401k Contribution Limits by Year

The 401(k) contribution limits are updated by the Internal Revenue Service every year. Usually, the IRS increases the limits every year for the same reason as other tax provisions. The increases are usually between $500 and $1,000. From 2020 to 2021, 401(k) contribution limits have been increased by $500.

In 2021, you will be able to contribute as much as $20,000 to your 401(k) retirement plan. There is also the catch-up contribution for those who are aged 50 and over. This amount is also increased by the IRS but not as often as the contribution limit for the under 50. Last year, the catch-up contribution was increased to $6,500. So it remains the same this year. The catch-up contribution is likely to be higher in the upcoming years, but as of 2021, it is the same as last year.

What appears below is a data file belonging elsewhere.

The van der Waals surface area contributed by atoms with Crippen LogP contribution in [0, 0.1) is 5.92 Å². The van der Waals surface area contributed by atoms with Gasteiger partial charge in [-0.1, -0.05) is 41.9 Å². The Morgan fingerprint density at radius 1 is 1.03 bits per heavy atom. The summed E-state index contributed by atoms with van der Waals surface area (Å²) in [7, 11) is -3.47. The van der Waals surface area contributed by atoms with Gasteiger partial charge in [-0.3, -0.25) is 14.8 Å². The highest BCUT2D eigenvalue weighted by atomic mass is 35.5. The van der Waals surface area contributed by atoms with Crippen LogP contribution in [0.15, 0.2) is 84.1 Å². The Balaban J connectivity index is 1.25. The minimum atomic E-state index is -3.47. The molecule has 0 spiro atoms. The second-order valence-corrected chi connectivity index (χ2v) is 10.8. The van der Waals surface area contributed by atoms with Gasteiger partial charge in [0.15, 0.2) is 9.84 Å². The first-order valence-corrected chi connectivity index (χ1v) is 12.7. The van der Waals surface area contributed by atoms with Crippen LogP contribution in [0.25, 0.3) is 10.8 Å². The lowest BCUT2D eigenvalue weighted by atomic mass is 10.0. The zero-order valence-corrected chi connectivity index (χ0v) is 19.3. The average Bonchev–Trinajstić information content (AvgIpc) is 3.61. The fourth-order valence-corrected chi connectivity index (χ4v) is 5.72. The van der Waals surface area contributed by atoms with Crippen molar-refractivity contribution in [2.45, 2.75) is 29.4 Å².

The table below shows the contribution limits for the last 20 years.

YearContribution LimitCatchup Contribution
2021$20,000$6,500
2020$19,500$6,500
2019$19,000$6,000
2018$18,500$6,000
2017$18,000$6,000
2016$18,000$6,000
2015$18,000$6,000
2014$17,500$5,500
2013$17,500$5,500
2012$17,000$5,500
2011$16,500$5,500
2010$16,500$5,500
2009$16,500$5,500
2008$15,500$5,000
2007$15,500$5,000
2006$15,000$5,000
2005$14,000$4,000
2004$13,000$3,000
2003$12,000$2,000
2002$11,000$1,000

Although the contribution limit is $20,000 this year, with employer match, it can be as high as $57,500. This is because your employer can contribute more to your 401(k) than you. With that being said, the above contribution limits represent the maximum contribution amount for employees.

Self-employed individuals, on the other hand, will get to contribute both the employee and the employer portion of this limit. So they can contribute as much as $57,500 if under the age of 50. Added with the catch-up contribution, a self-employed individual should be able to contribute up to $64,000 to their solo 401(k) retirement plan.

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